Related: How To Start A Yoga Routine: A Beginners Guide

Key elements of power yoga

There are key elements to power yoga that make it the perfect choice for those days when you don't feel like hitting the gym. This is because a power yoga class can provide you with the same burn you might get from a typical workout, but has the added benefit of increasing your clarity of mind and relieving tension.

Did you go out and party the night before? Maybe had a few too many, and you're paying for it the next morning? A power yoga class will fix you up right away because the postures' energetic pace and intensity will make your sweat more, causing your body to push those toxins out. You're also going to find that you're burning a whole lot more calories than you would with other yoga styles.

Related: What is Kundalini Yoga?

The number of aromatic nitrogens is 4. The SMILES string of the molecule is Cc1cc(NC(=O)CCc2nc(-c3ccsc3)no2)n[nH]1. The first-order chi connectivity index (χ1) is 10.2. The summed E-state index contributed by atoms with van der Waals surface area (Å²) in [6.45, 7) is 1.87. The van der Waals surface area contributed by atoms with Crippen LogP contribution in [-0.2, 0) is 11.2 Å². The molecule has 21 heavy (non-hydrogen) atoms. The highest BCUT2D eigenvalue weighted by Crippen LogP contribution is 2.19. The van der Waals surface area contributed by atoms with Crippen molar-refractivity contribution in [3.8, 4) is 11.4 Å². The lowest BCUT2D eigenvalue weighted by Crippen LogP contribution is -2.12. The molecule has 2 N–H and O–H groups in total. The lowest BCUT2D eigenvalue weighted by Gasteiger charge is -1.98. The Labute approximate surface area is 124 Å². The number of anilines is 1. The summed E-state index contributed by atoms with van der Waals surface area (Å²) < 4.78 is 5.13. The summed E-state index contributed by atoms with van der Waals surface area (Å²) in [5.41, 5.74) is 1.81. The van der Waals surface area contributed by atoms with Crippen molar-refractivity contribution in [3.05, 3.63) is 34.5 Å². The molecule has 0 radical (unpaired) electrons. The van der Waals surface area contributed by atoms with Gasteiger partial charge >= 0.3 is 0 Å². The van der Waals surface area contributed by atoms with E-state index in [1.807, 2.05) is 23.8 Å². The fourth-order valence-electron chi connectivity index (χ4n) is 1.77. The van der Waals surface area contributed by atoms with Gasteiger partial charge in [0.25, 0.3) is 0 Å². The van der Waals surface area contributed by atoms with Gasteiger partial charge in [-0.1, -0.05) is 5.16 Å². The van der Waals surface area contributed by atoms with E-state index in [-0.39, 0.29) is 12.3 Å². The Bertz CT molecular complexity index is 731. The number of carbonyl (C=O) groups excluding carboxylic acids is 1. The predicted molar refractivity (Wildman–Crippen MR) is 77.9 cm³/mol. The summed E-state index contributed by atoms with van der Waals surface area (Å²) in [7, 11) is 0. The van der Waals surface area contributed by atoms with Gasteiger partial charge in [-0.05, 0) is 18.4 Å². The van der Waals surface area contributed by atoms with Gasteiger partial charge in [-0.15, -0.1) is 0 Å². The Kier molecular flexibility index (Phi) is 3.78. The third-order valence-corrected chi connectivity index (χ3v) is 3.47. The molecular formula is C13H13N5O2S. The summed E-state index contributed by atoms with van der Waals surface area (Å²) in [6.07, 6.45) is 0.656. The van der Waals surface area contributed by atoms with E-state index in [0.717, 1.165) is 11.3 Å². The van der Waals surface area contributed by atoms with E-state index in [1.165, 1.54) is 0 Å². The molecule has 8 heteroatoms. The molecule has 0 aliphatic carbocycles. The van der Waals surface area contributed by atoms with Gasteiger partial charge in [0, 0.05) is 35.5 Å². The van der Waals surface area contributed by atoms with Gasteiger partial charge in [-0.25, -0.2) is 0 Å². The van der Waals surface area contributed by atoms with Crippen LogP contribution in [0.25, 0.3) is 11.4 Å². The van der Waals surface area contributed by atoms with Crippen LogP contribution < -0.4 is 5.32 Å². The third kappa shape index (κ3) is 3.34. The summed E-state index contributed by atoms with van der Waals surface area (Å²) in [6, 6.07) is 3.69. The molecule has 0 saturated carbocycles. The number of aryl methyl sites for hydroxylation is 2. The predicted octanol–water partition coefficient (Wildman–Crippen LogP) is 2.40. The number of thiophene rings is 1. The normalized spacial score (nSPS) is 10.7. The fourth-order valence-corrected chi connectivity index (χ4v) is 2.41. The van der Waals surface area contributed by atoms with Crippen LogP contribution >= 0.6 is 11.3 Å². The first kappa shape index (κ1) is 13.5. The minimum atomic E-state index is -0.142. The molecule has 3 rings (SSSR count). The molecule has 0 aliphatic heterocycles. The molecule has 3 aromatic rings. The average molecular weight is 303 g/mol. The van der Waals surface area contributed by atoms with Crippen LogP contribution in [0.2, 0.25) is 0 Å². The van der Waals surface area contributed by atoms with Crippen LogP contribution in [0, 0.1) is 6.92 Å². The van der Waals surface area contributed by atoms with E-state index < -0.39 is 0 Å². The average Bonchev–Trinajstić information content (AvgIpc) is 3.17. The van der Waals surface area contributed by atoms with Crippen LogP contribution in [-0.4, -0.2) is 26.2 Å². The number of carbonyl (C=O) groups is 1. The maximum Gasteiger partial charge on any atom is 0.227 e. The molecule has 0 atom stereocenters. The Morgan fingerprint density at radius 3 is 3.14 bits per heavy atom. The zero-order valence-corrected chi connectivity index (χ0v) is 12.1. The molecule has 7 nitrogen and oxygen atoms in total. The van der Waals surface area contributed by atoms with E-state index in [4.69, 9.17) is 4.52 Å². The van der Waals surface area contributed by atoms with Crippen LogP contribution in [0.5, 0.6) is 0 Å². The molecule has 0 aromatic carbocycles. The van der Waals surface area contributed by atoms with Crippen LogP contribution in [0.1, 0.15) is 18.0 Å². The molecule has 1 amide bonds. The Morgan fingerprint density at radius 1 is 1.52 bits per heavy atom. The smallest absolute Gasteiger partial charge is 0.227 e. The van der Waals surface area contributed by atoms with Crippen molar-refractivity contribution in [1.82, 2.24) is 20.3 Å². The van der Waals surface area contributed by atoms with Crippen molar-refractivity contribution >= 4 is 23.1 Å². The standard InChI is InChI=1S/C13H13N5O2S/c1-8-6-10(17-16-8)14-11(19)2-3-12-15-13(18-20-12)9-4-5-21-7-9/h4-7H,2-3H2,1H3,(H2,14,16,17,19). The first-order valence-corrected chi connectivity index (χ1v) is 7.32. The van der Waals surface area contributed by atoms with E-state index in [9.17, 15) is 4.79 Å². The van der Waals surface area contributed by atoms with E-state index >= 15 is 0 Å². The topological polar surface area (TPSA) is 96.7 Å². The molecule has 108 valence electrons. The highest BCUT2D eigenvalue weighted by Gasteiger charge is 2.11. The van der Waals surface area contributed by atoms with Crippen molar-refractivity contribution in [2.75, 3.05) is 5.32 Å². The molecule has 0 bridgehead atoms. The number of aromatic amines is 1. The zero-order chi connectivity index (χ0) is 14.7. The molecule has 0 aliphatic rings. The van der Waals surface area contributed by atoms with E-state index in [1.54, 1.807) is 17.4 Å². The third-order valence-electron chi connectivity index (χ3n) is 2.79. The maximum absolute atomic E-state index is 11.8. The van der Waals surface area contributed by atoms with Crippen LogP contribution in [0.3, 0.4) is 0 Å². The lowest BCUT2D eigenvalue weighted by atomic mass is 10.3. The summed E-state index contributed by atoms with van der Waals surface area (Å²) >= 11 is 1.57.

A typical power yoga class moves a lot faster than other yoga classes, resulting in a workout that will get you up and moving. Your legs are going to burn, and you're going to walk away from this class sweaty and energized. Since power yoga was developed from Ashtanga Yoga, you can expect a similar dynamic. Still, instead of holding a pose for the usual five breaths, you're going to find yourself moving from one pose to the next with a swifter flow and cadence. You won't have time to feel tired of practicing a certain pose as you won't be holding it for very long!